PhD Candidate & Honey Bee Extension Assistant, Dyce Lab of Honey Bee Studies, Cornell University

Ellie received a master’s degree in Geography (Penn State University, 2012) and a bachelor’s degree is in Political Science and French (Amherst College, 2006). In 2017-18, she taught in the Environmental Studies department at Hobart and William Smith Colleges.

She is interested in the human relationship to the environment: dueling visions of sustainability, the social causes and consequences of climate change, the implications of the Anthropocene for conservation, and more. Political economy and political ecology underpin her research, with forays into environmental history, science and technology studies, and nature-society geography.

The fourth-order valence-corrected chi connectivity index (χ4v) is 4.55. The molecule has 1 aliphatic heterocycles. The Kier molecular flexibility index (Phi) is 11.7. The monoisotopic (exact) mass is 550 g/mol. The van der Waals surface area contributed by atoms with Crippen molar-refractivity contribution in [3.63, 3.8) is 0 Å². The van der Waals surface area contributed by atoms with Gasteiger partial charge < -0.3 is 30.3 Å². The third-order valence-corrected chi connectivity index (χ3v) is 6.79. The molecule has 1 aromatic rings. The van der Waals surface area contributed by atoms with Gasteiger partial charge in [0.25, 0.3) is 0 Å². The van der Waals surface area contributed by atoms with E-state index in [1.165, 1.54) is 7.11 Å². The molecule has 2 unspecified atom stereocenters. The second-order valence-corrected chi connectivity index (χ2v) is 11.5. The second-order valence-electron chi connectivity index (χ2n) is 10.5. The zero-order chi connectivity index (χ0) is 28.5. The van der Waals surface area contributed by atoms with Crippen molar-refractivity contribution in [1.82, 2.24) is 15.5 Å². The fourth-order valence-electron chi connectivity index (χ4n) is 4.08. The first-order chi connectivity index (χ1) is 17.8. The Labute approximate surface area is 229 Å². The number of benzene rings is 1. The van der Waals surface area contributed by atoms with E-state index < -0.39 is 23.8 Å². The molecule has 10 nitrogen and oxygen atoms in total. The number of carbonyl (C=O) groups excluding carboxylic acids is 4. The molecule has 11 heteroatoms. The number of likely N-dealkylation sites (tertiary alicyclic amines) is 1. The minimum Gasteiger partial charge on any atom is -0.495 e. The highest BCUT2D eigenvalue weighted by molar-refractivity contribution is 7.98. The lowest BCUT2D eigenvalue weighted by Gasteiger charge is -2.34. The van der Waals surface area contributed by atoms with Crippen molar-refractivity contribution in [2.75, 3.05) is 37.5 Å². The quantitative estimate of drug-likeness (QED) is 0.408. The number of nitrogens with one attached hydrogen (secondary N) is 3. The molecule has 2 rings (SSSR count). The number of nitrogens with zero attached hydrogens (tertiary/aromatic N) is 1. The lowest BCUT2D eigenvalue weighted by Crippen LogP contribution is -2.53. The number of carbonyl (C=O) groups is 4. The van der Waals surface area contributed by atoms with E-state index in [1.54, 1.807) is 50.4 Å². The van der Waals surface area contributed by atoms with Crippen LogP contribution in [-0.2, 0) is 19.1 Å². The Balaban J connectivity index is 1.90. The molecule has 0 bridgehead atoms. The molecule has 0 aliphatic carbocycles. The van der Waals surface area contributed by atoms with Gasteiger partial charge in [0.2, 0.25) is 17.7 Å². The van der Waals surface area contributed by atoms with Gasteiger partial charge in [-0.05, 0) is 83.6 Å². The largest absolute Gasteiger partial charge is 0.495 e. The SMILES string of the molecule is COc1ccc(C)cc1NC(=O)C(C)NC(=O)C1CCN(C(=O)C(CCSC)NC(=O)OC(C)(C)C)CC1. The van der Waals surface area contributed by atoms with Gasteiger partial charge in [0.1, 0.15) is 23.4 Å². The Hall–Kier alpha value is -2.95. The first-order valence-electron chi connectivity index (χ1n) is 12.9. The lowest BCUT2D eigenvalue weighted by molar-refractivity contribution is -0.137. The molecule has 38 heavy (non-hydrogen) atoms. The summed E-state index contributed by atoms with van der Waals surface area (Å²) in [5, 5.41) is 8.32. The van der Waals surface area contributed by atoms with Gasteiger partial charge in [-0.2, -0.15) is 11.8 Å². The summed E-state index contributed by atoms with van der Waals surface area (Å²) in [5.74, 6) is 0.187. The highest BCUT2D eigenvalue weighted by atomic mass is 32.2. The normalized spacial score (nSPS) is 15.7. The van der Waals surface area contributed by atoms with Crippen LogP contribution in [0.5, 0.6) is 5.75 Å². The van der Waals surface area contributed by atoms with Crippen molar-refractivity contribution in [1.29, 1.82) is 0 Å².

Her current research examines how beekeeping is changing in response to ongoing honey bee health challenges, as it becomes ever more difficult to keep bees healthy and productive. Through participatory observation and interviews, her work shows how competing visions of “sustainable beekeeping” are being re-shaped by novel ecologies, challenges to conventional authority and expertise, and the hybridity of honey bees as part-wild, part-domesticated creatures.

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